Unlicensed Renovation Fails to Meet Minimum Safety Standards; Looping Hazards Found Throughout Hospital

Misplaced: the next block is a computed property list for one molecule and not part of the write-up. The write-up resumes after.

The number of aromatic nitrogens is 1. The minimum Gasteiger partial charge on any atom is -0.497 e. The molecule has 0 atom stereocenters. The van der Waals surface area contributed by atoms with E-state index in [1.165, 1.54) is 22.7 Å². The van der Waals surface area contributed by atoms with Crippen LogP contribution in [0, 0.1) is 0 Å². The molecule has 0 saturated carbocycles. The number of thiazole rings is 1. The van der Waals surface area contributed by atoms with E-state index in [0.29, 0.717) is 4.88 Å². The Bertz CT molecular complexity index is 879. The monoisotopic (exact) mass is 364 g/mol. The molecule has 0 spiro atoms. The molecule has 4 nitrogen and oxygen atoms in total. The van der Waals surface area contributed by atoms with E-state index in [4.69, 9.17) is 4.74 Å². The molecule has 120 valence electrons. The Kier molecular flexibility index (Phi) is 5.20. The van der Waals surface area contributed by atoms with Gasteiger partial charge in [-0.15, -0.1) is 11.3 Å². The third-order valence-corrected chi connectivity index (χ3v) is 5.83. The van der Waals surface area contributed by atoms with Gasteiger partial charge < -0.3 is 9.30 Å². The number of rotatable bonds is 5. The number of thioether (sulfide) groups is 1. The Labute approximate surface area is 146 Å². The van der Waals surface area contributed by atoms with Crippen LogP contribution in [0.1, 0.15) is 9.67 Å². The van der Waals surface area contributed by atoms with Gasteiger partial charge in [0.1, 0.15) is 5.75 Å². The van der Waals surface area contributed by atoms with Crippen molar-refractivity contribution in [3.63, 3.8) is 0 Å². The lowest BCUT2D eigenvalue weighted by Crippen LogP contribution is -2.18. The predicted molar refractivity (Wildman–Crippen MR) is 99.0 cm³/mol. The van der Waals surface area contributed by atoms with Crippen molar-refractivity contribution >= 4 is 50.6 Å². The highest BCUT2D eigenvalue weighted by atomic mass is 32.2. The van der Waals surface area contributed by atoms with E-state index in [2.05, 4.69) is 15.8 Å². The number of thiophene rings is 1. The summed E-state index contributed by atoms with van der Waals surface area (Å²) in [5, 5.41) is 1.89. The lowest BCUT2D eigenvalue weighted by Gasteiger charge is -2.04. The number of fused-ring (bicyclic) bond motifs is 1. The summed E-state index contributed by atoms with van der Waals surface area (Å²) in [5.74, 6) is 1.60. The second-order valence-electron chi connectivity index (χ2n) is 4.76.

The Centers for Medicare and Medicaid Services (CMS) found that River Park Hospital was out of compliance with a condition of Medicare participation and was in violation of West Virginia licensure rules. An interview with the Director of Nursing revealed that the facility had moved its forensic inpatients into an area of the hospital which had previously been used as an adolescent outpatient program in the 1990’s and then as the facility’s billing office. River Park had renovated this area before moving the patients, but apparently did not submit its plans to the Office of Health Facility Licensure and Certification (OHFLAC) for approval. In its response, the facility wrote that it had considered the conversion to be “face-lifting” a unit to re-open it, which did not require approval from OHFLAC. CMS also found that the construction done in the conversion did not meet the minimum standards for health care facilities. For instance, the clothes dryer was vented into a container of water instead of being vented to the outside of the building. The unit contained door hinges, door knobs and faucet handles that should have been replaced because they were not safe for suicidal patients. The unit also contained just one shower stall for 10 adult patients. CMS found that looping and ligature suicide hazards were not limited to just this unit, but were present in all 8 patient care units of the hospital. For this reason CMS found that River Park did not meet the Medicare condition of participation for physical environment. In order to correct its deficiencies and gain permission to re-open the forensic unit, River Park had to secure its ceiling tiles, replace sprinklers, door hinges and handles, water faucet handles, shower mixing valves and self-closing door devices. Padlocks, which were present in patient rooms throughout the facility, had to be replaced with anti-ligature lock hardware.